So what Turkel is doing here is preparing his readers in the event that he takes a good pounding in the replies that I will be posting. If it happens, he can always say, "Well, I told everyone that I have whipped Till, and so I see no need to respond further to him." It's a familiar tactic that biblicists use. Those who have been on the Errancy list for any time at all will be able to remember various inerrantists, who came onto the list, took their licks, and then withdrew amidst unilateral declarations of victory.
[Addendum, July 2005: The "one instance" that Turkel said he was going to invest in me has since turned into dozens of "instances," as anyone can see by browsing his website, so I consider the attention that Turkel has invested in me to be a tacit admission that he knows that my work needs to be answered.]
Therefore, know this: Should Till deign to reply to what we offer here, we will not offer another counter - unless Till demonstrates sufficient understanding and scholarship to make such reply worthwhile. If we remain silent after this, it will only be because we do not consider what Till says to be worth the effort.
Sure, I understand, but in case others don't understand, I will translate the statement for them.
Translation: I expect to take a beating when Till responds, so I am preparing for it now by pretending that he is not worth any additional comments from me.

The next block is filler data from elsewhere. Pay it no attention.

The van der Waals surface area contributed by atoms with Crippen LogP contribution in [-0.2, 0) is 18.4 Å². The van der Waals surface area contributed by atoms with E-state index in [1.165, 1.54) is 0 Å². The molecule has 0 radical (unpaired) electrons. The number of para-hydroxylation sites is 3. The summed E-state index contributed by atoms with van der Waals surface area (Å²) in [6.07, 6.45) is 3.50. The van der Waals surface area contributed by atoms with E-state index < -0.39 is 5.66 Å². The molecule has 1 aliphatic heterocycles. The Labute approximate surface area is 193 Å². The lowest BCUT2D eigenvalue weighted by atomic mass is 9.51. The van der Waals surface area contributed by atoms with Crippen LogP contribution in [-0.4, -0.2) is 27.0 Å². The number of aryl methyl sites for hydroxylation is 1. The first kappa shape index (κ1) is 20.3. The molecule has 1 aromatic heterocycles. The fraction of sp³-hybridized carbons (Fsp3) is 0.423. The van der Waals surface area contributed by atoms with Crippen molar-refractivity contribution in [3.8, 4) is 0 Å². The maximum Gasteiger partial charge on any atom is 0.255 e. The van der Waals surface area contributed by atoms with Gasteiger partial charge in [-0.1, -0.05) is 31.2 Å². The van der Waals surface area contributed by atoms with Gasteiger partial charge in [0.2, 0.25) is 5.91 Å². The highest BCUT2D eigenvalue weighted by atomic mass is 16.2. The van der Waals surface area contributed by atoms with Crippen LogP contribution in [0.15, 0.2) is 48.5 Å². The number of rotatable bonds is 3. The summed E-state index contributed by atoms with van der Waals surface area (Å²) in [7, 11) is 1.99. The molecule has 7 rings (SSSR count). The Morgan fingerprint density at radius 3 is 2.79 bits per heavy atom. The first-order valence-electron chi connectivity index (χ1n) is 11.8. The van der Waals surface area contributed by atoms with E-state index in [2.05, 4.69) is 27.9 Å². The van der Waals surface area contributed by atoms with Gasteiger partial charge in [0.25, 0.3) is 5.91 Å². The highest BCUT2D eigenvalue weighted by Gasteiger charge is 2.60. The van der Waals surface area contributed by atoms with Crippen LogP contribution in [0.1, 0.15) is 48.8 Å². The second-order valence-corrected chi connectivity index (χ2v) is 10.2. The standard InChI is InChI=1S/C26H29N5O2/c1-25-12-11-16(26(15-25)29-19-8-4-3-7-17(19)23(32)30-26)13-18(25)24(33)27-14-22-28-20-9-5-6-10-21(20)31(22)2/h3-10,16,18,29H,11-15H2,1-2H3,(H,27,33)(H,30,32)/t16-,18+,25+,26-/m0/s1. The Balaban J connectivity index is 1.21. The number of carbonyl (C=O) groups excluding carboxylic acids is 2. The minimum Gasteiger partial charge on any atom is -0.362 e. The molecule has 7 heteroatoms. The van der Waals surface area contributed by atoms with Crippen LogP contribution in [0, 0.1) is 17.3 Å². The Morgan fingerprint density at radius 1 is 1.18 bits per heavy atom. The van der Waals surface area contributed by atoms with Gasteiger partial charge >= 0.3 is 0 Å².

[Addendum, July 2005: Turkel has not only replied to me again; he replied to this very debate that I am now editing for posting on TSR Online. It wasn't much of a reply, because it quoted me very selectively and hopped, skipped, and jumped over most of my rebuttal arguments. In "Farris McTill Wears Horizontal Stripes," he made an attempt to answer my article "Commentators of All Stripes," which I wrote in reply to his claim that his position on Hosea 1:4 was shared by "commentators of all Stripes." ("The Zigzagging Stripes of Bobby Turkel" is my reply to his "Farris McTill" attempt at humor.) Furthermore, the "reworking" of his original article about Jehu to remove from it the places where he had shoved both feet into his mouth is, along with the others just mentioned, one more example of how Turkel has obviously abandoned his claim that I am not worth any more time than what he spent "answering" my articles about Jehu. If I continued to list all of the articles that he has written about me, the list would be longer than the trail of ignorance he has left on his website, so I thank him for finally admitting that my articles need to be answered.]
Our material shall follow to a greater degree an outline set forth by Glenn Miller in his own exposition on this subject. Let us recall that the basic argument is that Jehu exceeded the commands of the Lord and that this, if anything, is the reason for Hosea's condemnation. Miller offered a listing of eight actions taken by Jehu. Some of these were within the parameters of Jehu's commission; others were not. In those others, Jehu exceeded the command to destroy only the house of Ahab.